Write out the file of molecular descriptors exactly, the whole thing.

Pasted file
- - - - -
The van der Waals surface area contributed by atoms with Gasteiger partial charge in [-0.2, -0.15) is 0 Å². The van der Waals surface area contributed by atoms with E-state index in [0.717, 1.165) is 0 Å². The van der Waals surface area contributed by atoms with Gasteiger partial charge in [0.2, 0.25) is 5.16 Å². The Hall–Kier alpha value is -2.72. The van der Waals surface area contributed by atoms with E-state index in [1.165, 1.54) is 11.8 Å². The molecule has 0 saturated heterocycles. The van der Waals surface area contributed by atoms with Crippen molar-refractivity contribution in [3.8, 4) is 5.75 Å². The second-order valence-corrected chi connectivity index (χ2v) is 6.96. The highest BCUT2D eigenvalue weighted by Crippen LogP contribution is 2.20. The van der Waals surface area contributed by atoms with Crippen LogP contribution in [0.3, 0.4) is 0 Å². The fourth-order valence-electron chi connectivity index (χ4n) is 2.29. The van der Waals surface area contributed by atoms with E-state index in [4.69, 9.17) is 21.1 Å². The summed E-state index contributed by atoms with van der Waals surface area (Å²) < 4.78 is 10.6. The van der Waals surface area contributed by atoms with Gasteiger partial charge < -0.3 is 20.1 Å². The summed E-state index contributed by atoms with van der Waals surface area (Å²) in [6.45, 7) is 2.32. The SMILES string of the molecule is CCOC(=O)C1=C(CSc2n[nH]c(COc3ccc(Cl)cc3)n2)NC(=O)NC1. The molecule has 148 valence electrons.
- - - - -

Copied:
The van der Waals surface area contributed by atoms with Gasteiger partial charge in [-0.2, -0.15) is 0 Å². The van der Waals surface area contributed by atoms with E-state index in [0.717, 1.165) is 0 Å². The van der Waals surface area contributed by atoms with Gasteiger partial charge in [0.2, 0.25) is 5.16 Å². The Hall–Kier alpha value is -2.72. The van der Waals surface area contributed by atoms with E-state index in [1.165, 1.54) is 11.8 Å². The molecule has 0 saturated heterocycles. The van der Waals surface area contributed by atoms with Crippen molar-refractivity contribution in [3.8, 4) is 5.75 Å². The second-order valence-corrected chi connectivity index (χ2v) is 6.96. The highest BCUT2D eigenvalue weighted by Crippen LogP contribution is 2.20. The van der Waals surface area contributed by atoms with Crippen LogP contribution in [0.3, 0.4) is 0 Å². The fourth-order valence-electron chi connectivity index (χ4n) is 2.29. The van der Waals surface area contributed by atoms with E-state index in [4.69, 9.17) is 21.1 Å². The summed E-state index contributed by atoms with van der Waals surface area (Å²) < 4.78 is 10.6. The van der Waals surface area contributed by atoms with Gasteiger partial charge < -0.3 is 20.1 Å². The summed E-state index contributed by atoms with van der Waals surface area (Å²) in [6.45, 7) is 2.32. The SMILES string of the molecule is CCOC(=O)C1=C(CSc2n[nH]c(COc3ccc(Cl)cc3)n2)NC(=O)NC1. The molecule has 148 valence electrons.